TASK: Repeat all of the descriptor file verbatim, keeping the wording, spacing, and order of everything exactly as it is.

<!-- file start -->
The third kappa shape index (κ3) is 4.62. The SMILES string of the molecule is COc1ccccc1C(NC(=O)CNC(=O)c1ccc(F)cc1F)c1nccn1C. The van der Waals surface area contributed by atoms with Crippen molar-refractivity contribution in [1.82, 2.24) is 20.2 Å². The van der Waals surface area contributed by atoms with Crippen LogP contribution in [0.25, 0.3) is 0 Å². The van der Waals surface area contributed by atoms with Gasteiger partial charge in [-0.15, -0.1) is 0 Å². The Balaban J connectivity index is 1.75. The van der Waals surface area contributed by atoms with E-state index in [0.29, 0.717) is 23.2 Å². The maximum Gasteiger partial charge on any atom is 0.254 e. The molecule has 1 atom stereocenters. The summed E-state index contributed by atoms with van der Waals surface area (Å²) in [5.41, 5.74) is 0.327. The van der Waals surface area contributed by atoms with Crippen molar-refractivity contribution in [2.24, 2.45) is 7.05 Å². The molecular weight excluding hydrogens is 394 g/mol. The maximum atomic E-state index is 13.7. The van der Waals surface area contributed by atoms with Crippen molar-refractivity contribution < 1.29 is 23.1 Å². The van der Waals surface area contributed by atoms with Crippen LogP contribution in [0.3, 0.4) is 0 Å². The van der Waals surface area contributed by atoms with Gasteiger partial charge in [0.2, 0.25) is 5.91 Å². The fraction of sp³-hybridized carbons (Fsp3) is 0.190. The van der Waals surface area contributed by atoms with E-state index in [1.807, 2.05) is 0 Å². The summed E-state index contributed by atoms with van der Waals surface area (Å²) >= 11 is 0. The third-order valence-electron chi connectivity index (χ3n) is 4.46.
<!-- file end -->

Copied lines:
The third kappa shape index (κ3) is 4.62. The SMILES string of the molecule is COc1ccccc1C(NC(=O)CNC(=O)c1ccc(F)cc1F)c1nccn1C. The van der Waals surface area contributed by atoms with Crippen molar-refractivity contribution in [1.82, 2.24) is 20.2 Å². The van der Waals surface area contributed by atoms with Crippen LogP contribution in [0.25, 0.3) is 0 Å². The van der Waals surface area contributed by atoms with Gasteiger partial charge in [-0.15, -0.1) is 0 Å². The Balaban J connectivity index is 1.75. The van der Waals surface area contributed by atoms with E-state index in [0.29, 0.717) is 23.2 Å². The maximum Gasteiger partial charge on any atom is 0.254 e. The molecule has 1 atom stereocenters. The summed E-state index contributed by atoms with van der Waals surface area (Å²) in [5.41, 5.74) is 0.327. The van der Waals surface area contributed by atoms with Crippen molar-refractivity contribution in [2.24, 2.45) is 7.05 Å². The molecular weight excluding hydrogens is 394 g/mol. The maximum atomic E-state index is 13.7. The van der Waals surface area contributed by atoms with Crippen molar-refractivity contribution < 1.29 is 23.1 Å². The van der Waals surface area contributed by atoms with Crippen LogP contribution in [0.3, 0.4) is 0 Å². The van der Waals surface area contributed by atoms with Gasteiger partial charge in [0.2, 0.25) is 5.91 Å². The fraction of sp³-hybridized carbons (Fsp3) is 0.190. The van der Waals surface area contributed by atoms with E-state index in [1.807, 2.05) is 0 Å². The summed E-state index contributed by atoms with van der Waals surface area (Å²) >= 11 is 0. The third-order valence-electron chi connectivity index (χ3n) is 4.46.